Later on Saturday there were two more single-elimination competitions - an Electro-Mechanical Tournament where the winner was Neil Shatz and later in the evening was the Quick Draw Tournament which was won by Derek Fugate.

Sunday brought the Parent-Kid Tournament where the honours and the trophy went to Charlie & Benedetto Cusumano.

Across all three days players could attempt to qualify for the Open Tournament. There were two banks of three machines - 3 Wheel Of Fortune and 3 Spider-Man games.

Players in the tournament
Players in the tournament qualifying round

Each attempt cost $6 and bought you two games on your chosen machine. Players recorded their scores on Spider-Man and Wheel Of Fortune and were ranked with the top score on each machine earning 20 points down to the 20th earning 1 point. A player's ranking points on the two machines were added together to give them their total points and the top 16 ranked players qualified for the play-offs.

The tournament desk
At the tournament desk

The qualifiers for the playoff's were:

  • Josh Sharpe
  • Keith Elwin
  • Cayle George
  • Donavan Stepp
  • Kevin McCarthy
  • Derek Fugate
  • Neil Shatz
  • Adam Lefkoff
  • Greg Davis
  • Brian Shepherd
  • Don Brownback
  • Jeff R
  • Brian Dominy
  • Jeff Knight
  • Dean Grover
  • Mateo Leyba
  • Lyman Sheats

Players in the play-offs
Players in the play-offs

In the match between the two hitherto unbeaten players - Josh and Neil, it was Neil who took the honours and makes it into the final.  Josh went on the meet the winner of the match in the loser category between Keith, and the winner of the match currently underway between Donavan and Jeff. Donavan won that game which left him, Josh, Neil and Keith still in the running.

Due to time pressures (the show closed an hour ago), the four remaining players agreed to decide the trophy honours in a single 4-player match on Wheel Of Fortune.

After ball 1 is over, Neil took a narrow lead, but scores were all below 3M and there was still everything to play for.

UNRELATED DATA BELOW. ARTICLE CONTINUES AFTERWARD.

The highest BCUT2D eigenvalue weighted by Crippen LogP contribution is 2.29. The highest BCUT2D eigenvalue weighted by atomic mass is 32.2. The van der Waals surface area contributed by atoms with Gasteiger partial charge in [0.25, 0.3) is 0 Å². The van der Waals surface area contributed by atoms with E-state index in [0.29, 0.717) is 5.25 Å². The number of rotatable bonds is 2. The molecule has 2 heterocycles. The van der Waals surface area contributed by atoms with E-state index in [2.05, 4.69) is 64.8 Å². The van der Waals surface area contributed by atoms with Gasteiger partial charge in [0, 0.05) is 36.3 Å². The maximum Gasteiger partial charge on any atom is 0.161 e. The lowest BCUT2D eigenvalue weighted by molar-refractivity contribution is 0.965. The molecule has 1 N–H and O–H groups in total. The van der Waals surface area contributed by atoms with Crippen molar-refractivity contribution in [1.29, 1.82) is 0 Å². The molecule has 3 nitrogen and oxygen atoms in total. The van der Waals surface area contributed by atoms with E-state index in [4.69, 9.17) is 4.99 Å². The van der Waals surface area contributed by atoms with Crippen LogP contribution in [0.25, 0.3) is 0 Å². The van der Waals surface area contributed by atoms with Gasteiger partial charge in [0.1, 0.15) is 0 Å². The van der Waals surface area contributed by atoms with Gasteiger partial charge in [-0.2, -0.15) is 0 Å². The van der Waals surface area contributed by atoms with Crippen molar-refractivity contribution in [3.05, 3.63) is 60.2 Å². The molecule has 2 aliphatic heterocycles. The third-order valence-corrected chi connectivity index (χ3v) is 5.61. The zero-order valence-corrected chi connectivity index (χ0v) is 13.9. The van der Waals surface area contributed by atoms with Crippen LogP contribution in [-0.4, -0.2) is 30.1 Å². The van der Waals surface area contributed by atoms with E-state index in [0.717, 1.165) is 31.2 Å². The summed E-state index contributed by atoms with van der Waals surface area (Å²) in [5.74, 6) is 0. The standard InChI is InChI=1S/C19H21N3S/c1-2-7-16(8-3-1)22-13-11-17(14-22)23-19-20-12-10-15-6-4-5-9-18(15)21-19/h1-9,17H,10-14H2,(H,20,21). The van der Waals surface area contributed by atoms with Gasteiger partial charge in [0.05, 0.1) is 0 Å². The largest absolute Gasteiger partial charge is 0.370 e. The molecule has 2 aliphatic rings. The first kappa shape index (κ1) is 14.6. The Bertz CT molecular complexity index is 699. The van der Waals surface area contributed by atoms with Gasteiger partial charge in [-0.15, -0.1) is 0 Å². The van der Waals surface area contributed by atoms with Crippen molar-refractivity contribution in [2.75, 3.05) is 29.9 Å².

On the second ball, Keith boosted his score to 19M but it is Josh who started trip multiball and racked up 36M while Neil was close behind in third place on 18M with one ball each to go.

Keith was unable to increase is score by much and finished on 20M.  Donavan did likewise and ended in fourth with 6M.  Josh put in a similar performance on his last ball to end on 38M, leaving Neil as the only one who could catch him.

And catch him he did, passing the 40M mark before he stopped play as the winner.

So Neil Shatz wins the Rocky Mountain Pinball Showdown Open Tournament playoff.

Winner Neil Shatz
Main tournament winner Neil Shatz

The four finalists
The four finalists - Neil, Josh, Keith and Donavan

While all this was taking place in the main hall, there were a series of mini-seminars taking place in Conference Room B in another part of the building, away from the noise of the show.

The four "Pin Chats" covered a range of subjects with the first at 11am on Saturday featuring John Balogh talking about repairing Bally-Williams boards.

John Balogh
John Balogh's Pin Chat

John began by explaining how he has been working on pinball machines for 20 years and now owns a bowling alley and 20-30 games.

After covering cleaning and lubrication tips for EM machines, he distributed schematic diagrams for Williams WPC system and explained how the different boards are arranged in the backbox.

He continued by describing the most common faults found in WPC games such as failed fuses, bridges and transistors, the solutions, and where to get the parts needed.

The next Pin Chat began at 1pm and featured Illinois Pinball's Gene Cunningham.

Gene Cunningham
Gene Cunningham's Pin Chat

Gene began by talking about how the Pinball 2000 glass is made, the problems that can occur during manufacture and the differences between the first and second quality glass he has for sale.

He then moved on to his proposed plan to build new Capcom Kingpin games. In order for the project to move ahead, Gene said he needs 150 orders to move ahead and start a run of 175-180 games including prototypes. So far he has 116 orders for the $8000 machines (existing Big Bang Bar owners get a $500 discount and the chance to buy a particular serial number machine).

Unlike Big Bang Bar, Gene has not been able to acquire an original machine to reverse engineer. There are only about 8 Kingpin games in existence and with the last one selling for $25,000, his offer of $10,000 to disassemble, copy the various parts and reassemble their machine has not found any takers.